Sunday, March 7, 2010

Sometimes What We Wonder About Actually Happens

Yesterday, I went to my local NOCC meeting( Northern NJ) . The group meets at the Carol G Simon Center in Morristown, NJ on the first Saturday of the month. I haven't been to a meeting in a few months so it was great getting together with everyone and learning that due to the efforts of the members of the NNJ-NOCC , awareness of Ovarian cancer in NJ is on the rise.

At one point in the meeting we learned that a member, after being treated with a chemotherapy agent for six months, had her cancer continue to grow. This is not unusual with regard to ovarian cancer- sometimes the chemo drugs work, sometimes they work for a while and then are no longer effective and sometimes they don't work at all. When they don't work the woman is switched to another drug. One member spoke of her mother's tumor tissue being tested so that the doctors knew what chemos would work and which ones would not. We wondered if there was a drug response test. (Turns out that there is one and it is called ChemoFX. ) If there is one , why when a women is diagnosed with ovarian cancer aren't her tumors automatically tested? Why put a women through the chemo and all those side-effects, if it won't work? Why use a drug and its associated expenses( the drug itself and its administration) if it won't work?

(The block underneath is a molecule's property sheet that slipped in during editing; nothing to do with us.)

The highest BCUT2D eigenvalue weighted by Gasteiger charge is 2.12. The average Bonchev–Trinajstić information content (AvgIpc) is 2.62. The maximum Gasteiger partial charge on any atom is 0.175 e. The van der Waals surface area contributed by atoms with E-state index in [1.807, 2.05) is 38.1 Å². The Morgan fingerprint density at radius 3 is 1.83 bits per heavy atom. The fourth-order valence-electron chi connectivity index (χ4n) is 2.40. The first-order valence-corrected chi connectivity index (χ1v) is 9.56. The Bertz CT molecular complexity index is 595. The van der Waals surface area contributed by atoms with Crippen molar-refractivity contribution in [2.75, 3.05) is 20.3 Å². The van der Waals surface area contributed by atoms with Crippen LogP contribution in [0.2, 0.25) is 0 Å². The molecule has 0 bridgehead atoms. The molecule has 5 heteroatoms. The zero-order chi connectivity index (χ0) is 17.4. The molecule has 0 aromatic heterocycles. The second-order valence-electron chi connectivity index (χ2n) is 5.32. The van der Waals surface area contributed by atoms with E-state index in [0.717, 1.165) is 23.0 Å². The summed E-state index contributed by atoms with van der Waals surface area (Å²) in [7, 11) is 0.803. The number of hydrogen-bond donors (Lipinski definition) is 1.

So today I decided to look in to this ChemoFX test. On its website I found a link to an article dated February 27, 2010 which announced that the NCCN( National Comprehensive Cancer Network) recently updated their Principles of Chemotherapy section of the Oncology Guidelines for ovarian , peritoneal and fillopian tube cancer to include chemosensitivity/resistance tests. They updated the guidelines based on studies presented at ASCO that showed an association between the tests prediction of response and progression free and overall survival. It was stated that some member institutions have used the test to help choose among chemotherapy treatments.

So all our wondering around that table in north Jersey actually makes sense to experts from NCCN.

Every Day is a Blessing! Today I am blessed to have friends who call just to say Hi!

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